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I am currently learning about the concept of convolution between two functions in my university course. The course notes are vague about what convolution is, so I was wondering if anyone could give me a good explanation. I can't seem to grasp other than the fact that it is just a particular integral of two functions. What is the physical meaning of convolution and why is it useful? Thanks a lot.

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5  
Here's a nice thread on MathOverflow about this: mathoverflow.net/questions/5892/what-is-convolution-intuitively –  Rahul Oct 21 '10 at 15:00

4 Answers 4

up vote 5 down vote accepted

Have a look here:
http://answers.yahoo.com/question/index?qid=20070125163821AA5hyRX

...and lots of good answers here:
http://mathoverflow.net/questions/5892/what-is-convolution-intuitively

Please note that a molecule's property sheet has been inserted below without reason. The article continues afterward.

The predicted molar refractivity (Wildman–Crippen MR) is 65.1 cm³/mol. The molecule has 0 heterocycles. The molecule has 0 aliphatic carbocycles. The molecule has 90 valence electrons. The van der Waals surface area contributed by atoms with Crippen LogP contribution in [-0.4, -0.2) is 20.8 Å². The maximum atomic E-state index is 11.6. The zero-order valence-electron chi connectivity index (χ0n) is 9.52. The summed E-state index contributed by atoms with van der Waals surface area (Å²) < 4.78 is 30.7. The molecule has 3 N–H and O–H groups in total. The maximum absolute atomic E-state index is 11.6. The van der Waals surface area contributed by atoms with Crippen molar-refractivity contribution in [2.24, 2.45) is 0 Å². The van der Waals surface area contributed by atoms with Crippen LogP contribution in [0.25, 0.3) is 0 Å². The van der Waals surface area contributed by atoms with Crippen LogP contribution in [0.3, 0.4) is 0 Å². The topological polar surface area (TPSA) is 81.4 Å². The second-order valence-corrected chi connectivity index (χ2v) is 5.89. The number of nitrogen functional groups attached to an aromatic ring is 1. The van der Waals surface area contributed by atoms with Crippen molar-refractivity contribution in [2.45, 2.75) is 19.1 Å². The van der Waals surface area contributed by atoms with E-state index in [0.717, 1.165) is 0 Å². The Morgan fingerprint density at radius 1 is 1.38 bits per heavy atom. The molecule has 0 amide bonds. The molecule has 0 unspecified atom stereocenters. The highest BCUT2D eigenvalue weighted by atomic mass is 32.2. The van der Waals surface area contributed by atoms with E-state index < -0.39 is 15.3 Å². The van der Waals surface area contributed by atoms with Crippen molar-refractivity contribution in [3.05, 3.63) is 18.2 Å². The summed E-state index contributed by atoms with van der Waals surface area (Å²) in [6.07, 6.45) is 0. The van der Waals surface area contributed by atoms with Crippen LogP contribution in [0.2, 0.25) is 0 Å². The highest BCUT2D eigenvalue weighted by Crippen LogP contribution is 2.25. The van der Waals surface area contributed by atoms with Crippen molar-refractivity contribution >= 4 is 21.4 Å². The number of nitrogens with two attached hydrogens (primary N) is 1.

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Thanks for the links. From the two, I found the second link to be better for understanding. Now I have some sort of "intuition" for convolutions! =) –  thomas1234 Oct 21 '10 at 15:18

I'd suggest these lectures by professor Osgood here

particularly lectures 8 and 9.

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The Wikipedia has some nice graphical explanations.

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Although I've already read the wikipedia entry, thanks for your input =) –  thomas1234 Oct 21 '10 at 15:20

If $X$ and $Y$ are random variables, then their sum $X+Y$ is the convolution of their distributions.

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The way you have stated this is a bit unclear. the distribution of the variable $Z = X + Y$ is the convolution of the distributions of $X$ and $Y$. This is true only when $X$ and $Y$ are independent. –  svenkatr Oct 25 '10 at 19:20

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